What is Blue Light Acne Treatment?
“[Blue light treatment] is a major breakthrough and could be an excellent alternative for those patients who have had minimal success with traditional therapies…” — Dr. Arielle N.B. Kauva
Blue light acne treatment uses blue light to kill acne bacteria instead of topical or oral medications. Throughout the treatment, the skin is exposed to a blue light source for a short period of time ranging from only a few seconds up to 15 minutes depending on the product.
In-home treatments are recommended daily until acne is either cleared or under control, then the frequency is reduced to maintenance treatments twice to three times per week.
Risks & Benefits of Blue Light Therapy for Acne
The only significant risk of blue light therapy is the risk of overexposure of blue light to the eyes. For this reason, eye protection is provided free with almost every in-home acne light and should be worn during each treatment. Please read this article for a full discussion of possible safety concerns.
- 100% natural and non-invasive
- drug-free with no adverse side effects, short or long term
- safe for all ages and safe for daily use
- great for back & body acne, too
- easily self-administered in your own home
- no down-time
- does not stop working over time
- may work on even antibiotic resistant strains of acne causing bacteria
How Does Blue Light Work?
Blue light kills acne bacteria. How? When blue light strikes acne bacteria cells, it sets off a chemical reaction that causes the bacteria to self-destruct. No harm is done to any other cells on or in the skin. Here is the scientific explanation from the American Academy of Dermatology:
“[Blue] Light gets at the core of what causes acne eruptions: P. acnes, the bacterial responsible for causing acne inflammation, pumps out tiny molecules called porphyrins. When those porphyrin are exposed to certain wavelengths of light, they produce free radicals that kill the bacteria. Without P. acnes around to cause inflammation, acne clears up.” American Academy of Dermatology 2002
Blue light is one of the best acne treatments available today, because it kills acne bacteria naturally, fast, and without side effects. However, the combination of blue and red light is even better.
Research Leading to FDA Approval of Blue Light for Acne Treatment
Almost every blue light for acne on the market today bases its marketing on this study, done at the Imperial College of London, and published in the British Journal of Dermatology in 2000. Based on this research and similar studies, the first blue light acne treatment “system”, ClearLight, gained FDA approval in 2002. Here are the highlights:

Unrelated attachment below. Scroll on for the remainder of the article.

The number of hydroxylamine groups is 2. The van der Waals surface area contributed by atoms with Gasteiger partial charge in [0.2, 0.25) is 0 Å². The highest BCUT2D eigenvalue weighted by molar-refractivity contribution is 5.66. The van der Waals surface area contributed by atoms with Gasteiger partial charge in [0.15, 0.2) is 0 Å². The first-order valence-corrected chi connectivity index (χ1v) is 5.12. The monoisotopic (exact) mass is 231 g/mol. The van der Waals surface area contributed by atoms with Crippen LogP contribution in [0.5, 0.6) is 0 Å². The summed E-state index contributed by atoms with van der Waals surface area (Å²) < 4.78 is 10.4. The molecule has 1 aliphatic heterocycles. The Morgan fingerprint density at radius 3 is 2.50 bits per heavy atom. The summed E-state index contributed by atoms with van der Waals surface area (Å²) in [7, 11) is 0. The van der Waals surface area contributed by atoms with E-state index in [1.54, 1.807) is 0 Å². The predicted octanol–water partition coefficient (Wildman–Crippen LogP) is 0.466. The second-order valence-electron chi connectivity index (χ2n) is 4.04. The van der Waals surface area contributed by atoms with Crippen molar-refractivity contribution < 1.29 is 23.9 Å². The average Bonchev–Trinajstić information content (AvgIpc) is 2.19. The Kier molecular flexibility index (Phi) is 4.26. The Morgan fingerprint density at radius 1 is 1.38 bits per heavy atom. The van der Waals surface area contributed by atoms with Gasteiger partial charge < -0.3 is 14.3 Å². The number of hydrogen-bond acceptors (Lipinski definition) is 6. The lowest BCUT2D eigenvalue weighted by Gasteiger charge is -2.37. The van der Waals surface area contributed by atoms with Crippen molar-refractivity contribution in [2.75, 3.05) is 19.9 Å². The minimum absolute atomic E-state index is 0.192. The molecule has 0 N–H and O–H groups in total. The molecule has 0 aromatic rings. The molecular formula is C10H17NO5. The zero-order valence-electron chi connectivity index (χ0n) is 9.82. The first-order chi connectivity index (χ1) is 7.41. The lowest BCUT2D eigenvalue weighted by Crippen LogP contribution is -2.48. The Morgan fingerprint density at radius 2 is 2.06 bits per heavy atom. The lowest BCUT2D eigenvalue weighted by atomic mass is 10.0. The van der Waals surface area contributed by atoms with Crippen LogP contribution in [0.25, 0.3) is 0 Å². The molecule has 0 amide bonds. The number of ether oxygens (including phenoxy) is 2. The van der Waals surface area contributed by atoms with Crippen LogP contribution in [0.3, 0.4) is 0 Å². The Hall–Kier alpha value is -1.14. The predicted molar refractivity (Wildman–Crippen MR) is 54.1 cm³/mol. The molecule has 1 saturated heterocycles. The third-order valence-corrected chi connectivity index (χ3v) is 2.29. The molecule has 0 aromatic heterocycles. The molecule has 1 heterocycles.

- 107 patients with mild-moderate inflammatory acne (acne vulgaris) participated in the trial.
- The blue light peaked at 415nm, the red light peaked at 660nm (What does this mean?)
- Patients used the lights in-home for 15 minutes daily
- There was a 76% drop in visible acne over 12 weeks
- Combination Red and Blue light therapy was ‘significantly superior’ to blue light alone or benzoyl peroxide.
- Blue & Red light improve acne by combining anti-bacterial and anti-inflammatory action.
- Red & Blue light phototherapy is a safe and effective treatment for acne vulgaris.
Since then, many smaller studies have been done all over the world, all confirming the effectiveness and safety of blue and blue & red light acne treatment. Here are a few:
April 2006 – UCLA School of Medicine This open-label study suggests the therapeutic efficacy of high-intensity LED pure blue light in the treatment of acne vulgaris with no reported side effects. Read the full study »
2005 – Department of Dermatology, Falkirk Royal Infirmary, Falkirk, UK Blue light phototherapy using a narrow band LED light source appears to be a safe and effective additional therapy for mild to moderate acne. Read the full study »
June 2006 – Skin Laser & Surgery Specialists of New York/New Jersey, and Department of Dermatology, Mount Sinai School of Medicine, New York, NY Combination blue (415nm) and red (633nm) LED therapy appears to have excellent potential in the treatment of mild to severe acne. Treatment appears to be both pain- and side effect-free. Read the full study »
October 2007 – Department of Dermatology, Seoul National University College of Medicine, Seoul, Korea This study shows that red light phototherapy alone can be a new therapeutic option for acne vulgaris. Read the full study »